The Culture of Tax Avoidance
55 Saint Louis U. L. J. 47 (2010)
82 Pages Posted: 28 Apr 2010 Last revised: 14 Jul 2020
Date Written: April 27, 2010
This article briefly traces the history of tax sheltering in the latter half of the twentieth century in the United States, including the transformation of the role of tax professionals from support functions in tax planning for transactional efficiency to profit center functions through aggressive tax structuring. The article addresses general anti-avoidance rules as evidence of the prevalence of intensive outside the United States and works in greater detail with Swedish and German aggressive tax planning.
The article argues that over the past half century or longer, multiple factors have contributed to and fused into a culture of tax avoidance. Congress and other legislatures have fueled and continue to fuel the growth of that tax avoidance culture by relying on the taxation system to deliver a variety of tax unrelated subsidies and economic stimuli and, in some cases, to drive social policy.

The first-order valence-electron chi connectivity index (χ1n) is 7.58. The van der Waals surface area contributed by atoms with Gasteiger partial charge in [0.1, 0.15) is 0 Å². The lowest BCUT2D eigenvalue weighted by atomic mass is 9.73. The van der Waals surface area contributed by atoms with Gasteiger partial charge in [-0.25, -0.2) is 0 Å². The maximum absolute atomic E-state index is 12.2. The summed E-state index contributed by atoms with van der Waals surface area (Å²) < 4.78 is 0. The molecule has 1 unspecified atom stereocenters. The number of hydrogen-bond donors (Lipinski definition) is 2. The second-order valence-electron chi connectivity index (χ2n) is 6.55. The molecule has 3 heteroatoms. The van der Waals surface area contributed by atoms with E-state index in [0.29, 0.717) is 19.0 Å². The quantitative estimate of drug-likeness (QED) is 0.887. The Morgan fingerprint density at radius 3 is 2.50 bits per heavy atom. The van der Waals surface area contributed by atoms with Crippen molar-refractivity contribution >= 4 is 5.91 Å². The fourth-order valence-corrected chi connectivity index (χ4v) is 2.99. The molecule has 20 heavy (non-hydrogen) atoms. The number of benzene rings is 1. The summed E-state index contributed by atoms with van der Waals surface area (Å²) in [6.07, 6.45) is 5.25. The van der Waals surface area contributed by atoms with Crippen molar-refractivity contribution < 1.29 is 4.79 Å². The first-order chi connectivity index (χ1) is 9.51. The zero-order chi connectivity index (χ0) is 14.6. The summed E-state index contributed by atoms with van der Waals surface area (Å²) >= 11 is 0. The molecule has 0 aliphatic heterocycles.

That reliance confuses taxpayers concerning the function of taxation, the nature and importance of governmental services, and taxpayers’ own tax compliance obligations. In the presence of that culture, legislatures and national executives lack the political will to adopt those proposals that actually might minimize or even eliminate the tax avoidance problem. Rather the legislatures and executives settle on political compromises that have their own flaws and produce only limited corrective results, like general anti-avoidance rules as an example. The article concludes that the cultural change essential to provide the political resolve to quell tax avoidance includes suppressing collateral, non-revenue collection uses of the taxation system like delivering subsidies and economic stimuli or driving social policy. To bring about cultural change a substantial increase in enforcement is critical as is a massive education effort to overcome ever growing anti-tax rhetoric.
Keywords: Taxation, Tax Planning, Tax Shelters, General Anti-avoidance rules, Economic Substance, Taxation and Culture, Law and Culture, Tax Policy, Tax Reform
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